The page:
Across the Pacific Northwest, students of all ages are showing up to classrooms every day, ready to learn. For many of these students, however, standard methods of instruction are not the way they learn best. The Murdock Trust is grateful to support several organizations across our region that seek to make classrooms and other learning environments more inclusive to all students. From the Lee Pesky Learning Center in Boise, ID, which works to understand and overcome obstacles to learning, to PAX Learning Center in Vancouver, WA, which supports continuing education for those who did not receive a high school diploma, a number of organizations are working to make learning more welcoming to all. We are so grateful for their work.
One such exciting project we have had the opportunity to support is the Institute for Neurodiversity and Applied Behavior Analysis at Montana State University Billings (MSUB). Part of the Montana Center for Inclusive Education, the Institute recognizes that not all children need the same type of learning and behavioral support. Yet many children in Montana with mental, social, and behavior differences cannot receive specialist support without traveling hundreds of miles. Wait lists for treatment are far too common and far too long, sometimes up to two years. This is due to a lack of mental health providers and specialists in Montana, as in other less populated states, as well as gaps in medical coverage that disproportionately affect low-income clients.
This Institute seeks to close these gaps by providing direct and telehealth clinical support to children with mental, social, and behavioral differences associated with autism spectrum disorders, developmental disabilities, and other behavioral and learning challenges. Through an individualized evidence-based treatment called applied behavioral analysis, professionals will teach life skills and communication skills early in the child’s life. This helps prepare them to thrive in the classroom and other social settings, and to find the unique ways they learn and communicate best.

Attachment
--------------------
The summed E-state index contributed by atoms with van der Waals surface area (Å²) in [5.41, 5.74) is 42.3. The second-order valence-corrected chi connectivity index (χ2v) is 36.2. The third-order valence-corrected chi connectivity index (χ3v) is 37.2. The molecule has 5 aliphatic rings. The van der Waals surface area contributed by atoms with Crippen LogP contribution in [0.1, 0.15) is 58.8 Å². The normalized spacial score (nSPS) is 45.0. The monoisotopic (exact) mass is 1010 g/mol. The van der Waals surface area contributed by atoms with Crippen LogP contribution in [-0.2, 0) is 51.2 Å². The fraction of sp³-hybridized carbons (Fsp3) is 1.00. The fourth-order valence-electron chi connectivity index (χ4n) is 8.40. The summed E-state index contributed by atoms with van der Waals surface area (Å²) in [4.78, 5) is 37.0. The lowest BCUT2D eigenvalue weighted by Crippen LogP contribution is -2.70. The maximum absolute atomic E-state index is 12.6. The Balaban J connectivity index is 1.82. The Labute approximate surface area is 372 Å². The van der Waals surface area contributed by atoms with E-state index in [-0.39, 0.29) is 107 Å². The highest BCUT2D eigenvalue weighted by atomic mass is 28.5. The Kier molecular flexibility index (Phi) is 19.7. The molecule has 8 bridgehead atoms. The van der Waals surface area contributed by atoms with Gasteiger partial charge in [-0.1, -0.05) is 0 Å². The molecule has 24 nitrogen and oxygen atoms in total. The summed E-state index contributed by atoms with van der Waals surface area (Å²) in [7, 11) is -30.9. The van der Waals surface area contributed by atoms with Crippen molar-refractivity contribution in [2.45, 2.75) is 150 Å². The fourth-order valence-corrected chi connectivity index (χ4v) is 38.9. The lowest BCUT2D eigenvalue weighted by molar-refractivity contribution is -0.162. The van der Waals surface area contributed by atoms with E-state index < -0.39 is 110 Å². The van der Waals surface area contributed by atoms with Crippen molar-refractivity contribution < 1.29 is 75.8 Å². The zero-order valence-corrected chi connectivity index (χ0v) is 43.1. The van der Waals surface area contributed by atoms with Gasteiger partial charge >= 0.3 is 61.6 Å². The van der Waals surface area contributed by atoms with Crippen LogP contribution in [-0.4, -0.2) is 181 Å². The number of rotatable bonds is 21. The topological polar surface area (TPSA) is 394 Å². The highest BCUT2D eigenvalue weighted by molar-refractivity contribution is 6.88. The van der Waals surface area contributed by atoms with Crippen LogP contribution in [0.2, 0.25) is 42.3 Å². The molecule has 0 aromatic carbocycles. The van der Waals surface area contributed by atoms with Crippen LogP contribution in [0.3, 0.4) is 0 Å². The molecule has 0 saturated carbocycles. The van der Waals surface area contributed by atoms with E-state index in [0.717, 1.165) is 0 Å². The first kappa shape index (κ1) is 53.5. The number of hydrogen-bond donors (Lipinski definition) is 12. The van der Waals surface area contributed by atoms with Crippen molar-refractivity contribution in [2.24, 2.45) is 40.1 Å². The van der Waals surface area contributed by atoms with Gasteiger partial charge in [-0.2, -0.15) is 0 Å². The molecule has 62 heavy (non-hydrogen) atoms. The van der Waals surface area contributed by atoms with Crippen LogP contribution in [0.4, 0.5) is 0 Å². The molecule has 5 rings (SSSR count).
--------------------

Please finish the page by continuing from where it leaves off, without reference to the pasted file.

“The Institute for Neurodiversity has a new way of viewing human differences,” Dr. Tom Manthey, director of the Montana Center for Inclusive Education, said in a press release from MSUB. “Neurodiversity is seen as within the normal variation of human differences and in many cases, children with neurodiverse conditions have significant strengths not recognized by the traditional view of disabilities.”
In addition to supporting children with neurodiverse disorders and their families, the Institute will provide opportunities for MSUB graduate students to deepen their learning through clinical internships and therapeutic research. Non-clinical professionals in the area, such as teachers and day care workers, will also have opportunities for professional development to better support those with neurodiversity. This will help bring these practices back into classrooms so that learning environments across the region can become more inclusive to all.
To those at the institute and to all those across the Pacific Northwest working to create classrooms, communities, and conditions in which all individuals have the opportunity to flourish, we cannot say thank you enough.